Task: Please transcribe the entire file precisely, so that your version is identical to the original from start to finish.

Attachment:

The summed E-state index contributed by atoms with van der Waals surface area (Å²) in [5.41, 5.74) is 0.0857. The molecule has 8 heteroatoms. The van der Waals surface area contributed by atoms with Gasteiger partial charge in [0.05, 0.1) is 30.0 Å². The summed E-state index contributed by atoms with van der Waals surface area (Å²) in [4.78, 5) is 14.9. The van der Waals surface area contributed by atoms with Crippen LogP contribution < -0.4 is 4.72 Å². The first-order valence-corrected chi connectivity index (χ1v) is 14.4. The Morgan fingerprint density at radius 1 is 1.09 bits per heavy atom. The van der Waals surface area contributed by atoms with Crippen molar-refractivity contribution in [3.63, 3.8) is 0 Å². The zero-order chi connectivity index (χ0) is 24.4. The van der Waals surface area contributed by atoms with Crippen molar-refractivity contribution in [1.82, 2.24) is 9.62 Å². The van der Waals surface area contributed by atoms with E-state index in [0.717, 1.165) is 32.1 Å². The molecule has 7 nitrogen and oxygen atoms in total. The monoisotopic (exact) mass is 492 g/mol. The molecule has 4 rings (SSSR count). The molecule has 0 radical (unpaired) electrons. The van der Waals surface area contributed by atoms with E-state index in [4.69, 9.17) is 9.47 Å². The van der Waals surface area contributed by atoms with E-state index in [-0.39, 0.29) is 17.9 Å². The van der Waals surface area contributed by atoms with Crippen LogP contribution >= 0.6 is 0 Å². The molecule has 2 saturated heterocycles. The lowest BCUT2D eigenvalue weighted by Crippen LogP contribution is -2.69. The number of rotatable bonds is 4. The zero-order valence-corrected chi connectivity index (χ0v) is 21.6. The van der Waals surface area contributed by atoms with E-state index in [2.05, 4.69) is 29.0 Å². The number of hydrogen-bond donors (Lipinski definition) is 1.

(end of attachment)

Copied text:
The summed E-state index contributed by atoms with van der Waals surface area (Å²) in [5.41, 5.74) is 0.0857. The molecule has 8 heteroatoms. The van der Waals surface area contributed by atoms with Gasteiger partial charge in [0.05, 0.1) is 30.0 Å². The summed E-state index contributed by atoms with van der Waals surface area (Å²) in [4.78, 5) is 14.9. The van der Waals surface area contributed by atoms with Crippen LogP contribution < -0.4 is 4.72 Å². The first-order valence-corrected chi connectivity index (χ1v) is 14.4. The Morgan fingerprint density at radius 1 is 1.09 bits per heavy atom. The van der Waals surface area contributed by atoms with Crippen molar-refractivity contribution in [3.63, 3.8) is 0 Å². The zero-order chi connectivity index (χ0) is 24.4. The van der Waals surface area contributed by atoms with Crippen molar-refractivity contribution in [1.82, 2.24) is 9.62 Å². The van der Waals surface area contributed by atoms with E-state index in [0.717, 1.165) is 32.1 Å². The molecule has 7 nitrogen and oxygen atoms in total. The monoisotopic (exact) mass is 492 g/mol. The molecule has 4 rings (SSSR count). The molecule has 0 radical (unpaired) electrons. The van der Waals surface area contributed by atoms with E-state index in [4.69, 9.17) is 9.47 Å². The van der Waals surface area contributed by atoms with E-state index in [-0.39, 0.29) is 17.9 Å². The van der Waals surface area contributed by atoms with Crippen LogP contribution >= 0.6 is 0 Å². The molecule has 2 saturated heterocycles. The lowest BCUT2D eigenvalue weighted by Crippen LogP contribution is -2.69. The number of rotatable bonds is 4. The zero-order valence-corrected chi connectivity index (χ0v) is 21.6. The van der Waals surface area contributed by atoms with E-state index in [2.05, 4.69) is 29.0 Å². The number of hydrogen-bond donors (Lipinski definition) is 1.